Enter Grandson Thomas

“When in girlhood my heart was opening its petals, you hovered

as a fragrance about it.

Your tender softness bloomed in my youthful limbs, like a glow

in the sky before the sunrise.

Heaven’s first darling, twain-born with the morning light, you

have floated down the stream of the world’s life, and at last you

have stranded on my heart.

As I gaze on your face, mystery overwhelms me; you who belong

to all have become mine.

For fear of losing you I hold you tight to my breast. What

magic has snared the world’s treasure in these slender arms of

mine?”

Rabindranath Tagore

Thomas Alexander Glenn

Nickie with new born baby Thomas Alexander Glenn. 20 March 2017, Sydney, Australia

I had been reading a few days ago Tagore poems and thought this was so apt for my daughter-in-law, when I saw this photo. Today, when she asked me “Aren’t you going to do a blog for your new grandson, like you did for Freya,” I was taken a bit back by surprise! “That blog came up faster,” said the son, a tad accusingly. Achchi is the self appointed family historian but lately, the Achchi has been accused of laying bare her life on the blog and FB, being addicted to techie gadgets and teaching granddaughter to take selfies! Besides, Achchie has not been blogging for a long time but said “Sure!” A good time as any to get back to blogging and writing.(No matter that I accidentally deleted the first draft pics and all an hour or so ago!)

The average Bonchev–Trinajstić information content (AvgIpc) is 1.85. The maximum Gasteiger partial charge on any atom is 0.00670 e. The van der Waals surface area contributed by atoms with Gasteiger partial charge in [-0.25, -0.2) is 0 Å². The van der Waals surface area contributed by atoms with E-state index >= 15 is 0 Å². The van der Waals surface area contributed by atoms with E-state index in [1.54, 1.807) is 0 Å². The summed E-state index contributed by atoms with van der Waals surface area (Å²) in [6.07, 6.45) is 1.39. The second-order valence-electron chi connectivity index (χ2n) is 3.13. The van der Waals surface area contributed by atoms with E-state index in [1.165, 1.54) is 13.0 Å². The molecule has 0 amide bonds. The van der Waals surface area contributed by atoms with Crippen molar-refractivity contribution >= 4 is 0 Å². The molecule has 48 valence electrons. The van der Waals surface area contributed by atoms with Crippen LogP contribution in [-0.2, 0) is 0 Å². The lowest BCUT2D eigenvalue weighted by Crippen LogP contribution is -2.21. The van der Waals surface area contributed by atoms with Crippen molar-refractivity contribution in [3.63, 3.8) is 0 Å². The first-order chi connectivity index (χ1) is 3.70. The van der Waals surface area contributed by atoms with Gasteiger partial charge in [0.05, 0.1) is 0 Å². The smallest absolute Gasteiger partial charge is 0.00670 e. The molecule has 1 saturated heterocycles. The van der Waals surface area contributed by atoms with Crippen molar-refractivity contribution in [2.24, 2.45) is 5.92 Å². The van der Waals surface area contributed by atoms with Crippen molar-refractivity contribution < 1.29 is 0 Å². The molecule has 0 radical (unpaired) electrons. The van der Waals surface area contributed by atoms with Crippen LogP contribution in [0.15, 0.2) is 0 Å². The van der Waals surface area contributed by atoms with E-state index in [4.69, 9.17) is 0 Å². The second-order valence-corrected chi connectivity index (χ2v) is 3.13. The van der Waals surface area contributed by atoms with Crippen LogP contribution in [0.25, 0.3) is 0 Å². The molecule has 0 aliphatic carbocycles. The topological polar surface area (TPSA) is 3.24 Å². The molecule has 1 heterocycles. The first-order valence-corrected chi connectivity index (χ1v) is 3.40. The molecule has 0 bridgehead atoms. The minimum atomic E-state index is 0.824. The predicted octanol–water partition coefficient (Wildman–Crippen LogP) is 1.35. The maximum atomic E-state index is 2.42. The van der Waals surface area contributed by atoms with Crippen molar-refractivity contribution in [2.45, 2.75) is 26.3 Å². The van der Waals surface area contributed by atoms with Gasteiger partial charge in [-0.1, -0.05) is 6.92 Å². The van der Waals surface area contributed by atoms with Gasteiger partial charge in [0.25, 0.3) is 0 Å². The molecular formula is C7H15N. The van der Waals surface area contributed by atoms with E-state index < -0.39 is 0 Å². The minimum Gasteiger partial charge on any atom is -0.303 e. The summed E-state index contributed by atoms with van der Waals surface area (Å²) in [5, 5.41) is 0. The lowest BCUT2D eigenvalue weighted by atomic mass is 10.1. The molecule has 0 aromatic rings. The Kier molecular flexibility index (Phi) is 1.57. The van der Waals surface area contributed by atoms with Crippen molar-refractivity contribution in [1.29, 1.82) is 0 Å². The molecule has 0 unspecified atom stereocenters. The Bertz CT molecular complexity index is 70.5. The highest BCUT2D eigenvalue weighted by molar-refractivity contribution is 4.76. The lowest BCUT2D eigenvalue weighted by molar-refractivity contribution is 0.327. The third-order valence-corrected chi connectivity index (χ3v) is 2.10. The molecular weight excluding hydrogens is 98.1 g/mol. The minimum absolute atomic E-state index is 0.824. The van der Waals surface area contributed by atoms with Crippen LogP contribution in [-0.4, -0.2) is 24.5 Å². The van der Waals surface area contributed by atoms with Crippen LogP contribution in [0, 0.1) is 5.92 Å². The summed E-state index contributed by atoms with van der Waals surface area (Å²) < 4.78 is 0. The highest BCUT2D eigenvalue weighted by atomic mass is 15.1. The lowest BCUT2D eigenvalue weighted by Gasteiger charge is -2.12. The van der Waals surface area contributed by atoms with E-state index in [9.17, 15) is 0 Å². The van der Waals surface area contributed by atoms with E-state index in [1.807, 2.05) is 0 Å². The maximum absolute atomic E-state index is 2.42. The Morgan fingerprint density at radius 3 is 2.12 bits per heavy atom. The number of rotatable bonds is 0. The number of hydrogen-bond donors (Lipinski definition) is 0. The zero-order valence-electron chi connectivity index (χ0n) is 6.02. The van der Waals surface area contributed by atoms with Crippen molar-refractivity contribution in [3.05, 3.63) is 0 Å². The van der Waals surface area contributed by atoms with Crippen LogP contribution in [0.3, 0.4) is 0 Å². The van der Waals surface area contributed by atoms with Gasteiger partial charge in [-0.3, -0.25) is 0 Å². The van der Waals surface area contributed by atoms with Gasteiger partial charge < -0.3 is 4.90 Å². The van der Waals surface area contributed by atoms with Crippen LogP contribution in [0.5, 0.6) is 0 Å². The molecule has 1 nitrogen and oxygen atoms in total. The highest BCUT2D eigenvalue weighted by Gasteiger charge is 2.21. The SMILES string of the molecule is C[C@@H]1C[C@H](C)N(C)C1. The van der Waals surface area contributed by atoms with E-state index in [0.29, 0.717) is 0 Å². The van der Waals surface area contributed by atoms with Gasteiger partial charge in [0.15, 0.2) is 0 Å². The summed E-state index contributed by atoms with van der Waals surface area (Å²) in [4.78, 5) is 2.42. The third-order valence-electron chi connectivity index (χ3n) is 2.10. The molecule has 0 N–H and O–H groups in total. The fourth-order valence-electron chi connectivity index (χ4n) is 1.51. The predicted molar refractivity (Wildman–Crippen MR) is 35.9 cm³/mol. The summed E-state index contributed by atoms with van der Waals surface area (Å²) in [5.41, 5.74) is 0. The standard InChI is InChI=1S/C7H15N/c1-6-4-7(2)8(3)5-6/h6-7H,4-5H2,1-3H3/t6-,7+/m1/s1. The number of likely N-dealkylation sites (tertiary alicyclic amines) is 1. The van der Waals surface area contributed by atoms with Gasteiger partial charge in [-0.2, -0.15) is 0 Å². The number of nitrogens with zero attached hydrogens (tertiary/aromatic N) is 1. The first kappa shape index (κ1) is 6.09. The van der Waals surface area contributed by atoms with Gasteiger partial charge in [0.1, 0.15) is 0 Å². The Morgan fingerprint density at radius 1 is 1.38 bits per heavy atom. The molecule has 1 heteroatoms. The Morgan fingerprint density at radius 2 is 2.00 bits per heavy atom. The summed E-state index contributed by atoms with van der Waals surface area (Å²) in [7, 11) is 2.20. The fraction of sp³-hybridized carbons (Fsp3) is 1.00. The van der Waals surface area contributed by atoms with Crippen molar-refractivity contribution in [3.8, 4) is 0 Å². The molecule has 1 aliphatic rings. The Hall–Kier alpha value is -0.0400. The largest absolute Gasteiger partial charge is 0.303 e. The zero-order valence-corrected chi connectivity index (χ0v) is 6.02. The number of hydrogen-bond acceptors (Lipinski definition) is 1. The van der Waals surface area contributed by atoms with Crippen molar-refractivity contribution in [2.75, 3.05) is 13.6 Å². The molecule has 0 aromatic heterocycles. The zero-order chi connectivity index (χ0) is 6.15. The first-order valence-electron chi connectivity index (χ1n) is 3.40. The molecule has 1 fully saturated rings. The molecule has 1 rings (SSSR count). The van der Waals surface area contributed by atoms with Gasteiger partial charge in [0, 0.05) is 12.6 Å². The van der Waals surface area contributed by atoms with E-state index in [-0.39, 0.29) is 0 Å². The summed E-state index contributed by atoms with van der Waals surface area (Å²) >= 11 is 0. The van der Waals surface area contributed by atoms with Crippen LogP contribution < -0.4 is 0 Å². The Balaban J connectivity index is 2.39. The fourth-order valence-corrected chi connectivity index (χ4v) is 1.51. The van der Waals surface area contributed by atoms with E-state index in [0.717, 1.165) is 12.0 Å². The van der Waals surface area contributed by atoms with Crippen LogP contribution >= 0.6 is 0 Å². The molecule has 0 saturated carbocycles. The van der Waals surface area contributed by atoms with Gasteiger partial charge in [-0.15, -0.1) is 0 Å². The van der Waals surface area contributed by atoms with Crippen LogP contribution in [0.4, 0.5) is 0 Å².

Photos had been coming in thick and fast today. Looking at them I had a little time to reflect on how times have changed. For all those who talk about the good ole’ times, I say these times are greater. Dads have evolved a lot more and mothers go to work, keep their careers but still find time to have babies, nurture them and hold the family sacrosanct. Fathers, when we had babies stayed well outside the delivery rooms and had to be told to send flowers the next day! But now they are in the thick of the drama armed with the ubiquitous iPhones. So the Best Photo award for this year goes to my son Suren for capturing this decisive moment , when the grandson took his first breath and yelled his lungs out. This was awesome, and yes this was how Thomas Alexander Glenn de Silva, arrived into our family.

First breath & cries

Thomas takes his first breaths & yells his lungs out. Photo copyright Suren de Silva

“I wanted to call him Thor after Thor Heyerdahl,” says son. Good thing they didn’t, that would have been more difficult to explain to the Sri Lankan family than Freya! ( Thor in Sinhalese is a less refined form of you – to put it mildly).

Suren, Freya & Thomas

Suren, Freya & Thomas